Doctors Lounge - Psychiatry Answers
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Forum Name: Psychiatric Topics
Question: Psychogenic Illnesses
|sissy - Thu Aug 11, 2005 6:29 pm|
My Friend who is 81 years old, lost her husband to a drunk driver. Since this traumatic event she has developed a series of "illnessess", such as Atopic Dermatitis, frozen right arm, sporadic hoarseness in throat, Lymphedema, among others. She also has spine problems, and is now treating with an Interventional Pain Management Physician, who has recommended she see the psychologist in their practice. I have studied her symptoms, and she has admitted to me that when she thinks of her husband she itches like crazy, her voice gets hoarse, and her pain increases. After her husbands' demise, she fell ill for over a year, and it was touch and go if she would ever recover. She did not tell me what she had. The illnesses now are not attributable to any illness or pathology. All her tests are negative! They cannot find a reason for her Lymphedema either. It just happens.
I looked on the Internet and saw some interesting information indicating that she may need aphychiatrist to treat her. I believe, but I am no doctor, that this woman has psychogenic illnesses. Each time she has a bout with one of them they seem to get more serious and I am worried that she may soon join her husband.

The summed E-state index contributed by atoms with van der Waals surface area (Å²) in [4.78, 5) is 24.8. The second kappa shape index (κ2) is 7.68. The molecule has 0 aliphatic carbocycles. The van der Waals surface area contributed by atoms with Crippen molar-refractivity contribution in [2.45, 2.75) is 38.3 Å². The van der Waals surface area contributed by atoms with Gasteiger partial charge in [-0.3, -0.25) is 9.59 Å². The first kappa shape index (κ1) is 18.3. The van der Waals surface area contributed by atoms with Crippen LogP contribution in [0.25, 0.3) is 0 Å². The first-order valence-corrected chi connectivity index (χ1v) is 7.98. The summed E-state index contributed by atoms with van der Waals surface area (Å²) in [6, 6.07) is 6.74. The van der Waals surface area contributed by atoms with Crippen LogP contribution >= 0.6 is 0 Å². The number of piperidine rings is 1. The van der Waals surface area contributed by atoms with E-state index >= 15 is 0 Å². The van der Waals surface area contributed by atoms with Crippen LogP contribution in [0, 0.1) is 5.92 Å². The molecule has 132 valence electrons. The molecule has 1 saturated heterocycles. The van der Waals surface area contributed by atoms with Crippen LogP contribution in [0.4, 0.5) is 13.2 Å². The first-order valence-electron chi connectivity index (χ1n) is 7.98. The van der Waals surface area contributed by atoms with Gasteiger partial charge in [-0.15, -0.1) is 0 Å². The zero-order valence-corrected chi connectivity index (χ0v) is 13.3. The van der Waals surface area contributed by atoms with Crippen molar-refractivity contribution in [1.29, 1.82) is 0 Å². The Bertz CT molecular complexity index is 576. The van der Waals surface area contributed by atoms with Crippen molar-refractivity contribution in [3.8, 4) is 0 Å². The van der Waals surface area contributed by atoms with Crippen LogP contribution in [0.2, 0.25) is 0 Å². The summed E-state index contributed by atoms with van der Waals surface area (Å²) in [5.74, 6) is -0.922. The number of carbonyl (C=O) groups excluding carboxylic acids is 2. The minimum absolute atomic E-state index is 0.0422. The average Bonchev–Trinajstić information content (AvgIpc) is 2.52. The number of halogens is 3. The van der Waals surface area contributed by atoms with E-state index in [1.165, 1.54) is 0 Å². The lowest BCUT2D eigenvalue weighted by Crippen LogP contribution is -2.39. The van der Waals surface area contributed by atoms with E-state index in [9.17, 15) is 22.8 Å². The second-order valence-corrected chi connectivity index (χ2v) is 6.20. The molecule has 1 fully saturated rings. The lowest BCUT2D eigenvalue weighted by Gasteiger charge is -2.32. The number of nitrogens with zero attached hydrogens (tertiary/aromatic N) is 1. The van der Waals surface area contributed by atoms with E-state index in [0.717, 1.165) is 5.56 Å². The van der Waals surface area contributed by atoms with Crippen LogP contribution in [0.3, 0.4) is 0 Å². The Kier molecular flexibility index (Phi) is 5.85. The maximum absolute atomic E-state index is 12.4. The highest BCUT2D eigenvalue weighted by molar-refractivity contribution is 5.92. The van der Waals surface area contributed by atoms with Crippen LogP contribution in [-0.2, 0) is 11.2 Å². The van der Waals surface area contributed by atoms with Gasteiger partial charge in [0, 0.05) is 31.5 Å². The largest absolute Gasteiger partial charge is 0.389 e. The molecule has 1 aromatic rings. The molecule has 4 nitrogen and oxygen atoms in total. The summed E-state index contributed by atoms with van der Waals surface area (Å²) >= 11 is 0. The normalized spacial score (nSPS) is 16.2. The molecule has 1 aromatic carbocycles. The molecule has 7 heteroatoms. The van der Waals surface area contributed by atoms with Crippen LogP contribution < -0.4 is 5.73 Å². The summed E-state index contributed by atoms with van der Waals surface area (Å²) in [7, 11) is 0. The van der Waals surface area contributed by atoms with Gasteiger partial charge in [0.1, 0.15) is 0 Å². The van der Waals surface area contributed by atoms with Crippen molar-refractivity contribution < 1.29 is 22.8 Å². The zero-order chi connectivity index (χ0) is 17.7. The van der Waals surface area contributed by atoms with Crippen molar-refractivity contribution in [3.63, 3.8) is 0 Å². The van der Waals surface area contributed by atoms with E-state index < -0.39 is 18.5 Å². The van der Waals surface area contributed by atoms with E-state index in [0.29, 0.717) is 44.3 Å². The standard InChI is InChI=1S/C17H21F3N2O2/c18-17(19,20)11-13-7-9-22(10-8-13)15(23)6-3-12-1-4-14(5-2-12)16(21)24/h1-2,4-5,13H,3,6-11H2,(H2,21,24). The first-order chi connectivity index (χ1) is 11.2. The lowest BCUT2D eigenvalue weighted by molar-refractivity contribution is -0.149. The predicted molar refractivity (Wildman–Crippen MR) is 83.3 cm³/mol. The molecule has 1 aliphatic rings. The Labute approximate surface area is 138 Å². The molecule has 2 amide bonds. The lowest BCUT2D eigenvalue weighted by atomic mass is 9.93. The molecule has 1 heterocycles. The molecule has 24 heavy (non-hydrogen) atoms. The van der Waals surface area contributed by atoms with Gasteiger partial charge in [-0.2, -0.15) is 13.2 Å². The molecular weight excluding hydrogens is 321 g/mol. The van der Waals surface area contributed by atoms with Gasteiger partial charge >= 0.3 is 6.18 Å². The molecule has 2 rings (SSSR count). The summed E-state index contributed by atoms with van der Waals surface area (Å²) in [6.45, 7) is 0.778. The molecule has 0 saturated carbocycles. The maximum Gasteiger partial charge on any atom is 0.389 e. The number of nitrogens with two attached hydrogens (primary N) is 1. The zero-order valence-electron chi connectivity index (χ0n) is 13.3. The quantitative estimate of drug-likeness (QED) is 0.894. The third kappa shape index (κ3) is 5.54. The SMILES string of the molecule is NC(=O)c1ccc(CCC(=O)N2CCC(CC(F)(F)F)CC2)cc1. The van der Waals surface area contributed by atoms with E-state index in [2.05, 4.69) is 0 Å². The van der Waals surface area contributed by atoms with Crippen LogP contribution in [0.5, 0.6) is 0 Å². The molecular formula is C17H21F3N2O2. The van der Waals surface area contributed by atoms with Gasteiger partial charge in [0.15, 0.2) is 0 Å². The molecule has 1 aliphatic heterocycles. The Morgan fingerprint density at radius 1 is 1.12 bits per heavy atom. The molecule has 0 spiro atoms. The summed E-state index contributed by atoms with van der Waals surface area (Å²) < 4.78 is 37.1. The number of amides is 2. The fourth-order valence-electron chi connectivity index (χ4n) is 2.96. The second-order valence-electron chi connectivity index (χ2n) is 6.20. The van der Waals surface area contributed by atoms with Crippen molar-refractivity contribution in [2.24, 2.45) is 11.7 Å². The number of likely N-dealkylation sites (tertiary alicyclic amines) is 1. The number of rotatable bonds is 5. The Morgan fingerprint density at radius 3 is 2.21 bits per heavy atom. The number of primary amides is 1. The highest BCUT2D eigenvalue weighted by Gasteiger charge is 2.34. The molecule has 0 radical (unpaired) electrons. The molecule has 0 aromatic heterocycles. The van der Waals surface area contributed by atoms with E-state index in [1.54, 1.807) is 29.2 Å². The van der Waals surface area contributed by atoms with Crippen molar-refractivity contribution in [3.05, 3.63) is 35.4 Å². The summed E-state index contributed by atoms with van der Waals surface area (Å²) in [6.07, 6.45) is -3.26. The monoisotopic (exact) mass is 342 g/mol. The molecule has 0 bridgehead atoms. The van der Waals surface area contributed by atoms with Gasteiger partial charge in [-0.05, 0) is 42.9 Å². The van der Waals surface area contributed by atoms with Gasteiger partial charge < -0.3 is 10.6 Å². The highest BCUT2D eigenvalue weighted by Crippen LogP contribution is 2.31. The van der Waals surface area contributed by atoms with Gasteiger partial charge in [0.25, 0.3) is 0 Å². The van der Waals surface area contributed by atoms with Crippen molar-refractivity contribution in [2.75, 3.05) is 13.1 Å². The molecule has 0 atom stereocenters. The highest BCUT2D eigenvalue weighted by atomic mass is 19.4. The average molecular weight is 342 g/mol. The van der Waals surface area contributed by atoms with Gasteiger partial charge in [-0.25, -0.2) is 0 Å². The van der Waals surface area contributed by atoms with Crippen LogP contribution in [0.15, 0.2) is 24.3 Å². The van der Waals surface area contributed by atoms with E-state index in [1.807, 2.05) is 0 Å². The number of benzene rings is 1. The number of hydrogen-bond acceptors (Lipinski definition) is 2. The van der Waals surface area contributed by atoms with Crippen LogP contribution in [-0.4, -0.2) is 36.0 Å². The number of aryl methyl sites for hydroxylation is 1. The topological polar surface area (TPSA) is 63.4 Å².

I want to help her, but do not want to nudge her in the wrong direction.
Would this be a good idea for her to see the psychologist\psychiatrist for a work up to see if they could help her? Am I correct in thinking she suffers from illnesses brought on by the trauma of having your husband killed suddenly by a drunk driver.
I am well-aware of the seriousness of an accident with a drunk driver, as I am a survivor of just one of these accidents, and suffer the chronic pain of a very badly damaged spine. I have seen the psychologist she will be seeing, and he specializes in the pain patients. I also suggested she see my pain mgt drs, which she is doing faithfully. She has not given up hope, nor is she depressed.
Please help me help my friend.
|DeLWolcott - Tue Sep 13, 2005 12:10 pm|
Yes, it does seem that a psychological workup may be in order for her to learn ways to cope with the death of her husband. If medications are deemed necessary, the psychologist can give her the referral.
|DeLWolcott - Tue Sep 13, 2005 12:13 pm|
I need to finish my final sentence of my previous post...
If medications are deemed necessary, the psychologist can give her the referral to a psychiatrist.
Apologies for not clarifying.
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